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RE: Monopolies in publishing

We're a commercial newsletter publisher and I can attest to the high costs
of publishing. A few years back, we produced a "free" peer-reviewed,
online journal in the otolaryngology field, hoping that advertising
revenues would cover the costs. Unfortunately, costs were much higher than
we anticipated. Some examples:

1. Promotion. The editorial board worried that the journal wouldn't get
sufficient article contributions unless active promotion efforts were
undertaken. We resorted to expensive direct mail to alert our potential
audience of the journal's existence.

2. Editorial coordination. Tracking and managing articles throughout the
process was particularly expensive, requiring much more staff time than we
had planned. We found that contributors from the academic community are
accustomed to shifting the burden of "clerical" work to someone else.
Indeed, academic contributors were so unfamiliar with routine tasks that
they had almost no idea of the extent of work needed to coordinate and
manage the process.

3. Editing. Articles needed extensive copyediting, triggering more rounds
of review and requiring more hours of tracking and coordination.

4. Formatting. Articles came to us in a range of formats, all needing
extensive work to prepare for the Web. Little problems, such as the
varying ways in which an m-dash is formatted, added up. Our contributors,
who were clueless about the details of publishing, needed continual
reassurances that their articles were indeed moving through the process.

5. Technology. Web technology is continually evolving. We spend a
considerable amount of time tracking technology to ensure that our online
services are current. Lately, we've had to focus on data security and
accessibility (ensuring that our site is accessible to users with various

6. Risk. We ultimately had to eat the entire cost of publishing the
journal. We're currently considering launching two new publications and we
know from experience that the odds of success in today's environment are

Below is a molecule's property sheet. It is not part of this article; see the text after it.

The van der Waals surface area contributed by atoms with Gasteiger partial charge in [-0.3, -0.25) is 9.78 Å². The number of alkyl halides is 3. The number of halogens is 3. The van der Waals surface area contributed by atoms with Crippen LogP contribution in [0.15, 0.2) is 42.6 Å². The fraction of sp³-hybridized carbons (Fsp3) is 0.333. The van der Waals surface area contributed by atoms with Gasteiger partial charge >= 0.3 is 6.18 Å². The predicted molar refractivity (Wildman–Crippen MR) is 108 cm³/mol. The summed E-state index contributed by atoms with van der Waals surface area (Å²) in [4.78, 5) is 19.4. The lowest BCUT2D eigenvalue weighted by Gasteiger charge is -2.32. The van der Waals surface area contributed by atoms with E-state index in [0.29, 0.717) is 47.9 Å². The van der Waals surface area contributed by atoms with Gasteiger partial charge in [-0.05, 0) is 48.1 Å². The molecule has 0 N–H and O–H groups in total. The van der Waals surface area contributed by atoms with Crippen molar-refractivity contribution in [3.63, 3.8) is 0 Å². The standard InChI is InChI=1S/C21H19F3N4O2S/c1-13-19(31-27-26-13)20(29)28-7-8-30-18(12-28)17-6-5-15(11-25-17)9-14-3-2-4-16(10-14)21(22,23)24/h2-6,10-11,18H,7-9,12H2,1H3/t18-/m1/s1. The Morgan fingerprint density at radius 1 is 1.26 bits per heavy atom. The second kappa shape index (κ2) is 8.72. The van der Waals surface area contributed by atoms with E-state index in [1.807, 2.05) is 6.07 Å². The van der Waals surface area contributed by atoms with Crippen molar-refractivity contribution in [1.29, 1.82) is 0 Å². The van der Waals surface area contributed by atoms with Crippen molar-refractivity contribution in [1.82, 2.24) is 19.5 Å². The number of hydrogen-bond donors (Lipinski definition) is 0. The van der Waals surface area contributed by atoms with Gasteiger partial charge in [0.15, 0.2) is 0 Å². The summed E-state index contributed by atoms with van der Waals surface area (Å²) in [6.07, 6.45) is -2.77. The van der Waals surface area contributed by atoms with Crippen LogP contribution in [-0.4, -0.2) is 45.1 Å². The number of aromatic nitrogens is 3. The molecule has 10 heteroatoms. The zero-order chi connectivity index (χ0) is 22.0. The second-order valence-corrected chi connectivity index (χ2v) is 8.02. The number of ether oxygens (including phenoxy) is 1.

about 50/50. Where do we get the capital to risk on new publications? From
profits. Without profits, we couldn't fund new publication development.

All of this was on top of usual business costs: rent, payroll, general
office, liability insurance, errors and omissions liability insurance
(which is expensive), professional services, utilities, capital equipment,

Getting back to the original topic, monopolies, I anticipate further
consolidation in the journal publishing industry. As more users "share"
journal subscriptions, publishers have fewer subscribers over which to
spread their fixed costs. So publishers raise prices, which triggers more
"sharing," further declines in the number of subscribers, and further
price increases. Publishers are painfully aware of this cycle. So to keep
prices down, publishers seek acquisitions to enlarge the base on which
they can spread their costs. Many smaller journal publishers eventually
have a choice of either raising prices to exorbitant levels, or selling
out to bigger companies. And so the consolidation train continues down the

Although we've been affected by these trends, we now specialize in
journalist-written analyses of trends and issues and are providing more
value-added services, including personalization, thereby avoiding the
risks of journal publishing.

Dean H. Anderson

COR Health
Insight ... not just news

-----Original Message-----
From: owner-liblicense-l@lists.yale.edu
[mailto:owner-liblicense-l@lists.yale.edu]On Behalf Of Anthony Watkinson
Sent: Monday, July 14, 2003 2:49 PM
To: liblicense-l@lists.yale.edu
Subject: Re: Monopolies in publishing

As Mr. Funk thinks that commercial publishers lie when they talk about
high costs of the editorial review process there is little point writing
anything about the (growing) costs of paying the editor, the editorial
backup, the office costs, the online reviewing systems etc. There are many
publishers who wonder where all the money goes in libraries, but on the
whole they do not post about it. However as my friend Terry Hulbert, who
is a learned society publisher and therefore presumably not commercial in
Mr. Funk's definition, has stopped lurking he may be able to tell him what
sort of money the IOPP pay out.